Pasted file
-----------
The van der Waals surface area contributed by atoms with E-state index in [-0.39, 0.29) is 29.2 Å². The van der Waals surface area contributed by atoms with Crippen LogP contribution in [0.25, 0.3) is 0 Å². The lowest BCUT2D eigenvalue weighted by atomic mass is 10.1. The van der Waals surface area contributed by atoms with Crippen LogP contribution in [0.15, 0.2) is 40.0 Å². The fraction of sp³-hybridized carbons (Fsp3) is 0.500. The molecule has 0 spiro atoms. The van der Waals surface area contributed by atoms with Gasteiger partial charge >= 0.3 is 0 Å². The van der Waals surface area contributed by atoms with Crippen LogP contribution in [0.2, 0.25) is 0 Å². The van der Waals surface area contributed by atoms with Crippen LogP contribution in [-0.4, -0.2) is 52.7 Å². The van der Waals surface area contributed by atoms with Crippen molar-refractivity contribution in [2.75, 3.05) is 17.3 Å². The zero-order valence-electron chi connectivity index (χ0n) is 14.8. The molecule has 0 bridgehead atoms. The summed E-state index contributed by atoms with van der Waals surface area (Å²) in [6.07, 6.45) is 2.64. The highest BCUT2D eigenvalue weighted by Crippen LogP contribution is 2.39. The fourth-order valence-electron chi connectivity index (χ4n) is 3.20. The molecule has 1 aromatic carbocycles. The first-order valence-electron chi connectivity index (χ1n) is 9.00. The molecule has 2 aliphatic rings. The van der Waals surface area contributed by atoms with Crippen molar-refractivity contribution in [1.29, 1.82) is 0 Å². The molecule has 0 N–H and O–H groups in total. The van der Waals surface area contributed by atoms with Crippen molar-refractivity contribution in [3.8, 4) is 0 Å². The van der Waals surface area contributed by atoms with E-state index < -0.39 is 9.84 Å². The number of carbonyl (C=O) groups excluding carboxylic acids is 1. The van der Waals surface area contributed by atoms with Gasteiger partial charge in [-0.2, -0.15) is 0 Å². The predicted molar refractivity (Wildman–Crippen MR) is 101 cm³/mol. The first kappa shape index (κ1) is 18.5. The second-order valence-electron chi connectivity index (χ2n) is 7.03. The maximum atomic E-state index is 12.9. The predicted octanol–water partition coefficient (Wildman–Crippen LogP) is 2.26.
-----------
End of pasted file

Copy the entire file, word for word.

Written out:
The van der Waals surface area contributed by atoms with E-state index in [-0.39, 0.29) is 29.2 Å². The van der Waals surface area contributed by atoms with Crippen LogP contribution in [0.25, 0.3) is 0 Å². The lowest BCUT2D eigenvalue weighted by atomic mass is 10.1. The van der Waals surface area contributed by atoms with Crippen LogP contribution in [0.15, 0.2) is 40.0 Å². The fraction of sp³-hybridized carbons (Fsp3) is 0.500. The molecule has 0 spiro atoms. The van der Waals surface area contributed by atoms with Gasteiger partial charge >= 0.3 is 0 Å². The van der Waals surface area contributed by atoms with Crippen LogP contribution in [0.2, 0.25) is 0 Å². The van der Waals surface area contributed by atoms with Crippen LogP contribution in [-0.4, -0.2) is 52.7 Å². The van der Waals surface area contributed by atoms with Crippen molar-refractivity contribution in [2.75, 3.05) is 17.3 Å². The zero-order valence-electron chi connectivity index (χ0n) is 14.8. The molecule has 0 bridgehead atoms. The summed E-state index contributed by atoms with van der Waals surface area (Å²) in [6.07, 6.45) is 2.64. The highest BCUT2D eigenvalue weighted by Crippen LogP contribution is 2.39. The fourth-order valence-electron chi connectivity index (χ4n) is 3.20. The molecule has 1 aromatic carbocycles. The first-order valence-electron chi connectivity index (χ1n) is 9.00. The molecule has 2 aliphatic rings. The van der Waals surface area contributed by atoms with Crippen molar-refractivity contribution in [1.29, 1.82) is 0 Å². The molecule has 0 N–H and O–H groups in total. The van der Waals surface area contributed by atoms with Crippen molar-refractivity contribution in [3.8, 4) is 0 Å². The van der Waals surface area contributed by atoms with E-state index < -0.39 is 9.84 Å². The number of carbonyl (C=O) groups excluding carboxylic acids is 1. The van der Waals surface area contributed by atoms with Gasteiger partial charge in [-0.2, -0.15) is 0 Å². The predicted molar refractivity (Wildman–Crippen MR) is 101 cm³/mol. The first kappa shape index (κ1) is 18.5. The second-order valence-electron chi connectivity index (χ2n) is 7.03. The maximum atomic E-state index is 12.9. The predicted octanol–water partition coefficient (Wildman–Crippen LogP) is 2.26.